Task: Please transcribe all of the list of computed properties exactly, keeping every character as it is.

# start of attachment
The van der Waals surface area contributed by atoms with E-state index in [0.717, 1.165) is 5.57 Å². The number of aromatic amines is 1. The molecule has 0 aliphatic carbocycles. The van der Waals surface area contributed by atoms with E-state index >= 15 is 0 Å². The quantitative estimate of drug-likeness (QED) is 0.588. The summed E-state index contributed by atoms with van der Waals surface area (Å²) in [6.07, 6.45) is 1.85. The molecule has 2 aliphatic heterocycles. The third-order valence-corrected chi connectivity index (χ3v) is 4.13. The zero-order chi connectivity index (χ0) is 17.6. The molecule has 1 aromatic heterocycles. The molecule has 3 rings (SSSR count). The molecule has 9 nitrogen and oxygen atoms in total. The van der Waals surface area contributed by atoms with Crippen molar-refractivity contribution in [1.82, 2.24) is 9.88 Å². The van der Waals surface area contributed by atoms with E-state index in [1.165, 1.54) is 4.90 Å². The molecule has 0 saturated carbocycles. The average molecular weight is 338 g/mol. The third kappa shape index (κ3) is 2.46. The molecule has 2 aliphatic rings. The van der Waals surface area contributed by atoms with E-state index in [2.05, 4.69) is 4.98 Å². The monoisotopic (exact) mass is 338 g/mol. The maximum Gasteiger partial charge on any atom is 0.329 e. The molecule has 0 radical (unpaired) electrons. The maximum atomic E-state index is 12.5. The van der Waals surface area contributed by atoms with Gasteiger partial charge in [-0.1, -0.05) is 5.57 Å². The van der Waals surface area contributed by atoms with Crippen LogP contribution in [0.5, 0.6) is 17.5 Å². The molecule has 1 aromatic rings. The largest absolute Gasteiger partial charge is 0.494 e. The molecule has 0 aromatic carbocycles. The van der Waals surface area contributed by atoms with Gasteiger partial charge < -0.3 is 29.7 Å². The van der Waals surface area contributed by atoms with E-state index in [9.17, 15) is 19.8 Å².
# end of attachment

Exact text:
The van der Waals surface area contributed by atoms with E-state index in [0.717, 1.165) is 5.57 Å². The number of aromatic amines is 1. The molecule has 0 aliphatic carbocycles. The van der Waals surface area contributed by atoms with E-state index >= 15 is 0 Å². The quantitative estimate of drug-likeness (QED) is 0.588. The summed E-state index contributed by atoms with van der Waals surface area (Å²) in [6.07, 6.45) is 1.85. The molecule has 2 aliphatic heterocycles. The third-order valence-corrected chi connectivity index (χ3v) is 4.13. The zero-order chi connectivity index (χ0) is 17.6. The molecule has 1 aromatic heterocycles. The molecule has 3 rings (SSSR count). The molecule has 9 nitrogen and oxygen atoms in total. The van der Waals surface area contributed by atoms with Crippen molar-refractivity contribution in [1.82, 2.24) is 9.88 Å². The van der Waals surface area contributed by atoms with E-state index in [1.165, 1.54) is 4.90 Å². The molecule has 0 saturated carbocycles. The average molecular weight is 338 g/mol. The third kappa shape index (κ3) is 2.46. The molecule has 2 aliphatic rings. The van der Waals surface area contributed by atoms with E-state index in [2.05, 4.69) is 4.98 Å². The monoisotopic (exact) mass is 338 g/mol. The maximum Gasteiger partial charge on any atom is 0.329 e. The molecule has 0 radical (unpaired) electrons. The maximum atomic E-state index is 12.5. The van der Waals surface area contributed by atoms with Gasteiger partial charge in [-0.1, -0.05) is 5.57 Å². The van der Waals surface area contributed by atoms with Crippen LogP contribution in [0.5, 0.6) is 17.5 Å². The molecule has 1 aromatic rings. The largest absolute Gasteiger partial charge is 0.494 e. The molecule has 0 aromatic carbocycles. The van der Waals surface area contributed by atoms with Gasteiger partial charge < -0.3 is 29.7 Å². The van der Waals surface area contributed by atoms with E-state index in [9.17, 15) is 19.8 Å².